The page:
On the other hand, it’s been pretty exciting to see athletes like Kincaid, Monson, and Yared Nuguse break records this indoor season. And for those who are skipping World XC to try to hit the Olympic standard at The TEN…well, the Olympics is the biggest event in our sport, and there aren’t many opportunities to hit the 10k standard. Can you really blame them for doing everything they can to qualify for the Olympics?

The real shame should be directed toward some of the federations. Guess how many European countries are entering a full team in the men’s senior race? Zero. Heck, only five European countries are sending anyone in the senior races. No Germany. No France. No Turkey, even though they’re more than willing to clean up at the European champs every year. Here’s the full list of European entries across all five races:

Men’s senior race
Spain – 5
Denmark – 2
Great Britain – 1
Latvia – 1

Women’s senior race
Great Britain – 6
Spain – 5
Estonia – 1

Men’s U20 race
Great Britain – 5
Spain – 4

Women’s U20 race
Great Britain – 5
Spain – 4

Mixed relay
Great Britain

At least Spain and GB sent teams in every race (except GB in the men’s senior race). Yes, Australia is a long way to travel. But Australia has sent scoring teams in the senior races to every World XC since 2010. It would be nice if a few more federations repaid the favor now that it’s Australia’s turn to host.

Reminder, you can run well at World XC and Worlds in the same year

Top athletes who don’t show up to World XC have given a number of excuses through the years for why they don’t run the meet. But hampering your preparation for a track race that’s months away should not be one of them, particularly in the year 2023 as world xc was moved up by more than a month (it was held on March 30th in 2019).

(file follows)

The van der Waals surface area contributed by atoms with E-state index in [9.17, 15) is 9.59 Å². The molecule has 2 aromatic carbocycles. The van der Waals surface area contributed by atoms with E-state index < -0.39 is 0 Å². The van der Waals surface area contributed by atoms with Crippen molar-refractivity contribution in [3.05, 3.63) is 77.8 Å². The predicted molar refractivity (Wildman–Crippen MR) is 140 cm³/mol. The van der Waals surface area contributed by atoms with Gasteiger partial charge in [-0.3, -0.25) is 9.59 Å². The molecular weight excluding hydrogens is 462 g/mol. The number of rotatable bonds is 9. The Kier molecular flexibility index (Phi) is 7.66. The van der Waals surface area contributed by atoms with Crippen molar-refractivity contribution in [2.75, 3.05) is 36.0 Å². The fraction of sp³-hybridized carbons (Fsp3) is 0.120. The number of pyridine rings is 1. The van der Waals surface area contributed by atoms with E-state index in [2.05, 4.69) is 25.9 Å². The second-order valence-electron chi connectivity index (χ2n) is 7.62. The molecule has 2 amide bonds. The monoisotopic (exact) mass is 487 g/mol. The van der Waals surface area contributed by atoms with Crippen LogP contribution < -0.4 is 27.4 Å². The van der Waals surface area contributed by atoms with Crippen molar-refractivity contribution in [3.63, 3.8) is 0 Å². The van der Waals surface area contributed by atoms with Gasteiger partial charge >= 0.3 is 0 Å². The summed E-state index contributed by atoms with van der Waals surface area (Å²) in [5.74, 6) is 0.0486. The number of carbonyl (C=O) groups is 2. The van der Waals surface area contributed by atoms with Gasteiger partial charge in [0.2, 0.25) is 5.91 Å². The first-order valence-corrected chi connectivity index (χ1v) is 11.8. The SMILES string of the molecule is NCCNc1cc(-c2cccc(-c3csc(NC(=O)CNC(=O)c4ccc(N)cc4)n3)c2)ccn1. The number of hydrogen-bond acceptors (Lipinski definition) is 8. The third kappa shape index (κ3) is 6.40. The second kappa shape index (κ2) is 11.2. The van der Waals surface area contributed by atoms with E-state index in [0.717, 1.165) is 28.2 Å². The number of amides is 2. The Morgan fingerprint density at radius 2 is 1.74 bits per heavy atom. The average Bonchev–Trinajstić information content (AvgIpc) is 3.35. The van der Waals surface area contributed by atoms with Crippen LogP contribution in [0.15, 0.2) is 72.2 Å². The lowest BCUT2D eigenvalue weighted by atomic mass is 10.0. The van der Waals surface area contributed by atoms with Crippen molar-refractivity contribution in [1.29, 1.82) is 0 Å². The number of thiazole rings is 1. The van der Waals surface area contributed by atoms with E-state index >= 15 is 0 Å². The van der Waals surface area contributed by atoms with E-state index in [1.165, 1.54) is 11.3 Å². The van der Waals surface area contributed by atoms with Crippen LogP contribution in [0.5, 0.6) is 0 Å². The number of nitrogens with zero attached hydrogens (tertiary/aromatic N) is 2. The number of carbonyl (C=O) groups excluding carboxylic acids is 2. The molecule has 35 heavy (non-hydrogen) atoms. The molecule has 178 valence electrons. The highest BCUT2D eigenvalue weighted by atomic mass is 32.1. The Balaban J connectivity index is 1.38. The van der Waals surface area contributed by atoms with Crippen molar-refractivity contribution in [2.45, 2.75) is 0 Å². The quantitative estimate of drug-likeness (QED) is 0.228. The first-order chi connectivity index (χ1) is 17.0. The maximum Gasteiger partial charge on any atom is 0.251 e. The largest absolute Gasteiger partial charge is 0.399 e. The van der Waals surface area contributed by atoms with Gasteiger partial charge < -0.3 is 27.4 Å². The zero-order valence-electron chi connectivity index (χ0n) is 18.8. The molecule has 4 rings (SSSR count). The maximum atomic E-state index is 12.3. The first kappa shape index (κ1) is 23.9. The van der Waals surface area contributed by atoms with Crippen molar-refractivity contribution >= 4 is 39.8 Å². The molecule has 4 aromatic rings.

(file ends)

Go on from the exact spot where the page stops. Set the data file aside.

Across the last two editions, 10 athletes who ran the long race at World XC have gone on to medal at the World Championships later that year, including gold medals in every event from the 1500 to the marathon. All 10 of those eventual medalists finished in the top 10 at World XC.

Athlete Year World XC finish Worlds result
Joshua Cheptegei 2019 1st 1st, 10,000
Selemon Barega 2019 5th 2nd, 5,000
Rhonex Kipruto 2019 6th 3rd, 10,000
Hellen Obiri 2019 1st 1st 5,000, 5th 10,000
Letesenbet Gidey 2019 3rd 2nd, 10,000
Beatrice Chepkoech 2019 7th 1st, steeple
Muktar Edris 2017 6th 1st, 5,000
Faith Kipyegon 2017 6th 1st, 1500
Agnes Tirop 2017 5th 3rd, 10,000
Rose Chelimo 2017 9th 1st, marathon

That’s it for now. Check back later this week for boots-on-the-ground coverage from Australia. We are doing a live preview show from Australia at 11 p.m. US ET on Thursday night:

More: Full 2023 World XC Coverage including race previews, course tours and on-site interviews.

Editor’s note: On 2/16 at 8 pm EST, we updated the weather forecast to the latest info.